Polar configuration[edit]

Originally inspired by the controversial theorist Immanuel Velikovsky, Talbott envisioned a congregation of planets physically close to the earth in ancient times in which "the five planets Jupiter, Saturn, Venus, Mars and the Earth orbited the Sun as a single linear unit, which rotated about a point close to Saturn, before its break-up at the end of the Golden Age".[1] He claims that the violent evolution of this "Polar Configuration" provoked the myth-making epoch of human history.[13] Professor of Social Theory, Alfred de Grazia, noted that Talbott was one of several scholars who had "entered the full stream" of Velikovsky's work.[14]

The planetary "polar configuration" envisioned by Talbott has been subject to criticism, for example:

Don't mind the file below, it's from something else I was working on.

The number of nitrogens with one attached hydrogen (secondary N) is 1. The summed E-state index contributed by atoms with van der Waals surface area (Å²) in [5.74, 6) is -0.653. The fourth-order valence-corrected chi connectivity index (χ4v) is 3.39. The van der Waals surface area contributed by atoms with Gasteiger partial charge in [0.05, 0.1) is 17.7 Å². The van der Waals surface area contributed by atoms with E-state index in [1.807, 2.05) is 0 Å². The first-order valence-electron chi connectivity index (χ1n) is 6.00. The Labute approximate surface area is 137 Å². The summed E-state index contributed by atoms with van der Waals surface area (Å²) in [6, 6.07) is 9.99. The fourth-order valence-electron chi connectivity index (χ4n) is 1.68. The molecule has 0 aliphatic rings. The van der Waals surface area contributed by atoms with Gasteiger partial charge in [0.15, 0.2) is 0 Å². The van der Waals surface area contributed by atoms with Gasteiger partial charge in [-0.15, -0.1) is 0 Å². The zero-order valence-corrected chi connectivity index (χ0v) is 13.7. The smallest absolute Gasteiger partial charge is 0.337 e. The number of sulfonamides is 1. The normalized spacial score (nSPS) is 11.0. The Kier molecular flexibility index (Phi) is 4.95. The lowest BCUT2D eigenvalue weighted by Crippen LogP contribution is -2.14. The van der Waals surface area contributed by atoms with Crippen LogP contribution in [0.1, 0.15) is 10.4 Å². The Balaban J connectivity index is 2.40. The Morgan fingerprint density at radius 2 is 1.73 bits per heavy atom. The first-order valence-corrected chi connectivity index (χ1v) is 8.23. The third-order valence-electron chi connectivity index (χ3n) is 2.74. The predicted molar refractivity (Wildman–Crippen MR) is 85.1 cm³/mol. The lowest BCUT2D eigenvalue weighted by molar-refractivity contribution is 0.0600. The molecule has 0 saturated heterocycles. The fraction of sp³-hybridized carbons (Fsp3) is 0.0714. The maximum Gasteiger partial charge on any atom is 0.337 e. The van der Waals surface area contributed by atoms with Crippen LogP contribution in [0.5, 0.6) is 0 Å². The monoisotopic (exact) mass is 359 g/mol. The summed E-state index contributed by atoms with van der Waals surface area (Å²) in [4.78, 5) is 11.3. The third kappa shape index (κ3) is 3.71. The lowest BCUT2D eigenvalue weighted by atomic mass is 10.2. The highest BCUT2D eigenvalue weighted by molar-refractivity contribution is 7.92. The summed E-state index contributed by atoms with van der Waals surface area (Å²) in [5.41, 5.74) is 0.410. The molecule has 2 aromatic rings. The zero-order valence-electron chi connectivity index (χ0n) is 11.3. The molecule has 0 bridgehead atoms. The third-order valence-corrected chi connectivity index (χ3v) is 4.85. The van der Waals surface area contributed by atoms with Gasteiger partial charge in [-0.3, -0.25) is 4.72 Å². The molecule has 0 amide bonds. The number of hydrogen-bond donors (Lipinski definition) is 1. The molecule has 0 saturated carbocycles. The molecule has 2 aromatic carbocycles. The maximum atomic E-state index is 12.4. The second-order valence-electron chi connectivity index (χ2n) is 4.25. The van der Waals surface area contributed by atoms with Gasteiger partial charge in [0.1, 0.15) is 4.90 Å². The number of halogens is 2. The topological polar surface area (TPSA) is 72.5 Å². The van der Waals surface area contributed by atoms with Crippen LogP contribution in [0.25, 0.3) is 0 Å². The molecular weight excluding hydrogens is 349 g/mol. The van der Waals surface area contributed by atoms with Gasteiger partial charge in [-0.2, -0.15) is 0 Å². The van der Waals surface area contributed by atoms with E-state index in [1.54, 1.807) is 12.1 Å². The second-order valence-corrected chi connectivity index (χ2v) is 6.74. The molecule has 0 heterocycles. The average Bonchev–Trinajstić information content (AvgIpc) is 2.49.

• Roger Ashton concluded it was contradicted by constraints imposed by celestial mechanics, ecological continuity and the survival of flora and fauna which would not have endured the conditions implied by the model.[15]
  • Lynn Rose found the model deficient on the grounds of "nomenclature, stability, myth, and transference".[16]
  • Peter James explained that the model made no attempt to account for several well-attested, global environmental crises in the Holocene while the "one major event within the memory of the human race - the break-up of proto-Saturn . . . was apparently so gentle that it is not conspicuous enough in the archaeological or geological records to yet be confidently identified."[17]

Bibliography[edit]

Books[edit]

Articles[edit]

  • "Past History of the Planets: The Polar Configuration," Chronology and Catastrophism Review (2008), Society for Interdisciplinary Studies.
  • "On the Nature of Cometary Symbolism", (with Ev Cochrane), Kronos, Vol. XI, No. 1 Fall 1985